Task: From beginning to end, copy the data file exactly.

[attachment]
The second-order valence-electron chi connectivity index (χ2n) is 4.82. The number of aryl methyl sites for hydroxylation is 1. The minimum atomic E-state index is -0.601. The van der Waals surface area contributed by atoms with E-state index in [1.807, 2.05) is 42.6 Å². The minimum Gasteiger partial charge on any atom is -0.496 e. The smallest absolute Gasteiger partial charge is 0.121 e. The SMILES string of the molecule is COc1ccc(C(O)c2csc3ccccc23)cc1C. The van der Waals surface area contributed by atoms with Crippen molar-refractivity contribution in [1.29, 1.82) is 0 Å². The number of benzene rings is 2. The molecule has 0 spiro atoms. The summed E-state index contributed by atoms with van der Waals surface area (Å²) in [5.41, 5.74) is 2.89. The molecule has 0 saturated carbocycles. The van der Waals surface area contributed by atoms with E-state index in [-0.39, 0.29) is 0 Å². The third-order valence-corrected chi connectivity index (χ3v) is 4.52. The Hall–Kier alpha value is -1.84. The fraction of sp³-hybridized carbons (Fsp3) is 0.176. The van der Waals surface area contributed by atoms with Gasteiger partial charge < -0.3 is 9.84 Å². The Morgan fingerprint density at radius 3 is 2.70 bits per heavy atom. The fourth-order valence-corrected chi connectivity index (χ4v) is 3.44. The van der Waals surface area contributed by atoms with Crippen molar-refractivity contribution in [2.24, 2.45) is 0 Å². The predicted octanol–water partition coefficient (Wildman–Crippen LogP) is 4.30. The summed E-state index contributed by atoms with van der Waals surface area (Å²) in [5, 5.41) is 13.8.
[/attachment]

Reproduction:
The second-order valence-electron chi connectivity index (χ2n) is 4.82. The number of aryl methyl sites for hydroxylation is 1. The minimum atomic E-state index is -0.601. The van der Waals surface area contributed by atoms with E-state index in [1.807, 2.05) is 42.6 Å². The minimum Gasteiger partial charge on any atom is -0.496 e. The smallest absolute Gasteiger partial charge is 0.121 e. The SMILES string of the molecule is COc1ccc(C(O)c2csc3ccccc23)cc1C. The van der Waals surface area contributed by atoms with Crippen molar-refractivity contribution in [1.29, 1.82) is 0 Å². The number of benzene rings is 2. The molecule has 0 spiro atoms. The summed E-state index contributed by atoms with van der Waals surface area (Å²) in [5.41, 5.74) is 2.89. The molecule has 0 saturated carbocycles. The van der Waals surface area contributed by atoms with E-state index in [-0.39, 0.29) is 0 Å². The third-order valence-corrected chi connectivity index (χ3v) is 4.52. The Hall–Kier alpha value is -1.84. The fraction of sp³-hybridized carbons (Fsp3) is 0.176. The van der Waals surface area contributed by atoms with Gasteiger partial charge < -0.3 is 9.84 Å². The Morgan fingerprint density at radius 3 is 2.70 bits per heavy atom. The fourth-order valence-corrected chi connectivity index (χ4v) is 3.44. The van der Waals surface area contributed by atoms with Crippen molar-refractivity contribution in [2.24, 2.45) is 0 Å². The predicted octanol–water partition coefficient (Wildman–Crippen LogP) is 4.30. The summed E-state index contributed by atoms with van der Waals surface area (Å²) in [5, 5.41) is 13.8.